Earth collided with a Mars-sized object. This ejected material gathered into the moon that went into orbit around the Earth. This catastrophic collision occurred about 60 million years after Earth itself formed (about 4.3 billion years ago). This is determined by the dating of moon rocks. Meteoroid impacts have

been the only significant erosion agent on the Moon The Moons regolith, or surface layer of powdered and fractured

rock, was formed by meteoritic action All of the lunar rock samples are igneous rocks formed largely of minerals found in terrestrial rocks Mare basalt

The lunar rocks contain no water They differ from terrestrial rocks in being relatively enriched in the refractory elements and depleted in the volatile elements Highlands

anorthosite Impact breccia Lunar rocks reveal a geologic history quite unlike that of Earth The anorthositic crust exposed in the highlands was formed between 4.0

and 4.3 billion years ago The mare basalts solidified between 3.1 and 3.8 billion years ago The Moons surface has undergone very little change over the past 3 billion years The Moon has no global magnetic field but has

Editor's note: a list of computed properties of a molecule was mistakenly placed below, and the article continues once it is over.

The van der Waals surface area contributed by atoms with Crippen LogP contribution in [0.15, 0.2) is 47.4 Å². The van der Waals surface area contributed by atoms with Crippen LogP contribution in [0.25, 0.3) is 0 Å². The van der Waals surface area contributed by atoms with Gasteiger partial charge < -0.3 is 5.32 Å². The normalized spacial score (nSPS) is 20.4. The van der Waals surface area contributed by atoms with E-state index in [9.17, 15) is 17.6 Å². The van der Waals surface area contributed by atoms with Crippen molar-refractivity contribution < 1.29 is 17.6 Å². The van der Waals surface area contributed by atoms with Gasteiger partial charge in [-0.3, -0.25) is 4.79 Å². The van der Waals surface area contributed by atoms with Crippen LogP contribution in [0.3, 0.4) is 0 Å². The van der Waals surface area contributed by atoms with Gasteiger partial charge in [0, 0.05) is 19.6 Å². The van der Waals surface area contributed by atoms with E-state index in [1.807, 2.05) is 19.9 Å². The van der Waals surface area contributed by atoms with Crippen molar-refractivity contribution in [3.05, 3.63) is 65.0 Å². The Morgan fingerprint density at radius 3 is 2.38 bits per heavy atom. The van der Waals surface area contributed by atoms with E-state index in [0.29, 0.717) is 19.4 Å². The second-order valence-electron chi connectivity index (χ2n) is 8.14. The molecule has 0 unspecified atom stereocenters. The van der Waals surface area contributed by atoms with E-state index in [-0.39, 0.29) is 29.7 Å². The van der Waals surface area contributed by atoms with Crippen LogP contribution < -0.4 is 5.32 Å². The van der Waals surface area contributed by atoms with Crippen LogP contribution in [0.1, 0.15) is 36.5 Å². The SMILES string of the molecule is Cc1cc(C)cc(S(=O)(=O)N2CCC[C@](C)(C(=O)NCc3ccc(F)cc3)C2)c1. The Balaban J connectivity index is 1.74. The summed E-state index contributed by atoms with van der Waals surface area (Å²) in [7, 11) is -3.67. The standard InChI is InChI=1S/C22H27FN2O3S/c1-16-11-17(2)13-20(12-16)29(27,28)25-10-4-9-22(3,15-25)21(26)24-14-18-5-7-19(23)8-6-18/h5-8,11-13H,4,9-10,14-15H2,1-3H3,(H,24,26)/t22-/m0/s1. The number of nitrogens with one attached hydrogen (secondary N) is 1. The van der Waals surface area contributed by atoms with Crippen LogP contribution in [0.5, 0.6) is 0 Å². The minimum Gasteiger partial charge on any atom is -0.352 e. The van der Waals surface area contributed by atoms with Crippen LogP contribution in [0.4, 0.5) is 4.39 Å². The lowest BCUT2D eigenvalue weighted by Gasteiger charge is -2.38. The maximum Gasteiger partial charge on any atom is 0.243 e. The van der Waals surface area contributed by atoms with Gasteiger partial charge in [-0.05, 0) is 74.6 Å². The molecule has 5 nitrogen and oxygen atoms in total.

a small core beneath a thick mantle Source: Dr. James Regas Cal State Chico Source: Dr. James Regas Cal State Chico Source: Dr. James Regas Cal State Chico Source: Dr. James Regas Cal State Chico

Most Likely Theory of Formation of the Moon The collisional-ejection theory Successfully explains most properties of the Moon Hypothesizes that the proto-Earth was struck by a Mars-sized protoplanet and that debris from this collision coalesced to form the Moon The Moon was molten in its early stages, and the anorthositic crust solidified from low-density magma that floated to the lunar surface

The mare basins were created later by the impact of planetesimals and filled with lava from the lunar interior Other alternate theories that fail in areas Co-creation (sister), fission, capture Why would it be difficult to live on the moon? Why would we want a space station on the

moon? Source: Dr. James Regas Cal State Chico Source: Dr. James Regas Cal State Chico Source: Dr. James Regas Cal State Chico